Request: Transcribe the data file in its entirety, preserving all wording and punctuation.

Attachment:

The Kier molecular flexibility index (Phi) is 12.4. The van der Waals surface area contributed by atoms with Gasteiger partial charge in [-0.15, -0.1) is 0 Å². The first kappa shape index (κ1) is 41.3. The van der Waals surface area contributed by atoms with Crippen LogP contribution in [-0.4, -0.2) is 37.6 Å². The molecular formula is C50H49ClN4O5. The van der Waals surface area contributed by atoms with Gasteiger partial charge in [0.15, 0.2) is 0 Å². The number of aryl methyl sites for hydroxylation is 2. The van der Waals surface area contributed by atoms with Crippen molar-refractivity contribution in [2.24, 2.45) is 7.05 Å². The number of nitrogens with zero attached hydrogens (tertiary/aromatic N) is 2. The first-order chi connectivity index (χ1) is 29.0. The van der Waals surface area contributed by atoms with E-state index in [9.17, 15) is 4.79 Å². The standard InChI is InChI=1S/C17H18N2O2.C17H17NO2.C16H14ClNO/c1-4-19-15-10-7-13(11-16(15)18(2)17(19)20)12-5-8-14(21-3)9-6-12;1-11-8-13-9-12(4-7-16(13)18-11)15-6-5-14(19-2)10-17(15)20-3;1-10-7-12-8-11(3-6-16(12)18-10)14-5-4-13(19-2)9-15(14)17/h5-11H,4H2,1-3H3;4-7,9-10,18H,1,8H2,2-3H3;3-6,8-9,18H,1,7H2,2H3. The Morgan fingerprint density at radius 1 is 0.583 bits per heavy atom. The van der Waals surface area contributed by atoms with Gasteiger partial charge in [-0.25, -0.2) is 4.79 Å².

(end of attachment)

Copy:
The Kier molecular flexibility index (Phi) is 12.4. The van der Waals surface area contributed by atoms with Gasteiger partial charge in [-0.15, -0.1) is 0 Å². The first kappa shape index (κ1) is 41.3. The van der Waals surface area contributed by atoms with Crippen LogP contribution in [-0.4, -0.2) is 37.6 Å². The molecular formula is C50H49ClN4O5. The van der Waals surface area contributed by atoms with Gasteiger partial charge in [0.15, 0.2) is 0 Å². The number of aryl methyl sites for hydroxylation is 2. The van der Waals surface area contributed by atoms with Crippen molar-refractivity contribution in [2.24, 2.45) is 7.05 Å². The number of nitrogens with zero attached hydrogens (tertiary/aromatic N) is 2. The first-order chi connectivity index (χ1) is 29.0. The van der Waals surface area contributed by atoms with E-state index in [9.17, 15) is 4.79 Å². The standard InChI is InChI=1S/C17H18N2O2.C17H17NO2.C16H14ClNO/c1-4-19-15-10-7-13(11-16(15)18(2)17(19)20)12-5-8-14(21-3)9-6-12;1-11-8-13-9-12(4-7-16(13)18-11)15-6-5-14(19-2)10-17(15)20-3;1-10-7-12-8-11(3-6-16(12)18-10)14-5-4-13(19-2)9-15(14)17/h5-11H,4H2,1-3H3;4-7,9-10,18H,1,8H2,2-3H3;3-6,8-9,18H,1,7H2,2H3. The Morgan fingerprint density at radius 1 is 0.583 bits per heavy atom. The van der Waals surface area contributed by atoms with Gasteiger partial charge in [-0.25, -0.2) is 4.79 Å².